Christine Keeler typing her memoir Scandal! on an Olympia Splendid 33 portable typewriter in March 1989. Her story was made into a movie of the same name.
She also wrote The Businessperson's Guide to Intelligent Social Drinking with Richard Basini the same year.
It's a little more than a year now since Christine Keeler died from chronic obstructive pulmonary disease, aged 75, at the Princess Royal University Hospital in Locksbottom, Greater London. My own life had struck a bit of heavy turbulence at the time of her passing, and I never got around to writing about her back then. But Keeler was very distant muse in my highly impressionable early teens, an age when I was banging out the schoolboyishly risqué Anthony Marks novels on my Underwood Universal portable typewriter, away from prying eyes in my solitary confinement (I was supposed to be doing homework). Wikipedia, that self-appointed arbiter of fact and good taste, describes Keeler as an "English model and topless showgirl", which strikes me now as a singularly inadequate summary of her life. Rarely, in the entire history of the human race, has a 21-year-old woman so fulsomely fed the world's insatiable appetite for salaciousness and hypocrisy as Keeler did in 1963.
Keeler typing on her Brazilian-made plastic Hermes Baby portable typewriter
at her home in London, May 7, 1969.
Christine Margaret Keeler was born on February 22, 1942, at Uxbridge in Middlesex. After an unhappy, deprived childhood - during which she was sexually abused - and an unwanted pregnancy, Keeler had just turned 19 when she started working as a topless showgirl at Percy Murray's Cabaret Club in Soho. There she met society osteopath Stephen Ward. In July 1961 Ward introduced Keeler to British Secretary of State for War John Profumo, 5th Baron Profumo, then 46 and married, at a pool party at Cliveden, the Buckinghamshire mansion owned by Lord Astor. Profumo began a brief affair with Keeler, which ended after he was warned by the British security services of the possible dangers of mixing with the Ward circle. It turned out Keeler was sleeping with the enemy, from both home and abroad, and the pillow talk might have included state secrets. Among Ward's other friends was the Russian naval attaché and secret service officer Yevgeny Ivanov. In the House of Commons, Profumo denied any improper conduct but later admitted that he had lied. This incident led to the downfall of the Conservative Government of Harold Macmillan, in what became known as the Profumo Affair.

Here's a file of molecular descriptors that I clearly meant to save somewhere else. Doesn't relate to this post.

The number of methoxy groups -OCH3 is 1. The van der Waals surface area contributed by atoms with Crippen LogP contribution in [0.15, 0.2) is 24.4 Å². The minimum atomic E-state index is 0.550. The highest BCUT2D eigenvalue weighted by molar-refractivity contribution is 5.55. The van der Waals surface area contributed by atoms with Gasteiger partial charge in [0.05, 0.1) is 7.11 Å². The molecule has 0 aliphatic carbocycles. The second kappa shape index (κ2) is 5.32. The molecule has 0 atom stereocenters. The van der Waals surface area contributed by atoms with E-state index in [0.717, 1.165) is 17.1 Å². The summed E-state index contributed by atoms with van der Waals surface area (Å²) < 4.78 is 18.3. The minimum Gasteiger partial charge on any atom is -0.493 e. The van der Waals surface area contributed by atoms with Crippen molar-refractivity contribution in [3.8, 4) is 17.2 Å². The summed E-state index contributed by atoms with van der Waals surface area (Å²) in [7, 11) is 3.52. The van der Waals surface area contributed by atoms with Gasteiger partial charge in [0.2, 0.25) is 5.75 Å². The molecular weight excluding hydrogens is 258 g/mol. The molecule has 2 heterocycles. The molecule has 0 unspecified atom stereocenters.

Soviet spy Yevgeny Ivanov, standing left with camera,
at a picnic with Keeler at Cliveden in 1961.
How LIFE magazine headlined the story.
Lewis Morley's iconic portrait of Keller was taken at the height of the Profumo Affair, in a studio on the first floor of Peter Cook's Establishment Club. Although the world felt justified in assuming Keeler was naked while sitting astride a crude imitation of Arne Jacobsen's Model 3107 teak and plywood chair, she was in fact wearing knickers. A print of Morley's shot hung on the wall of Keeler's home when this photo of her was taken on January 29, 2011:
Announcing Keeler's death a year ago, her son Seymour Platt said his mother had been unwell for many months. "She was always a fighter," Platt said, "but sadly [she] lost the final fight against a terrible lung disease." The innocence had long since gone from these eyes.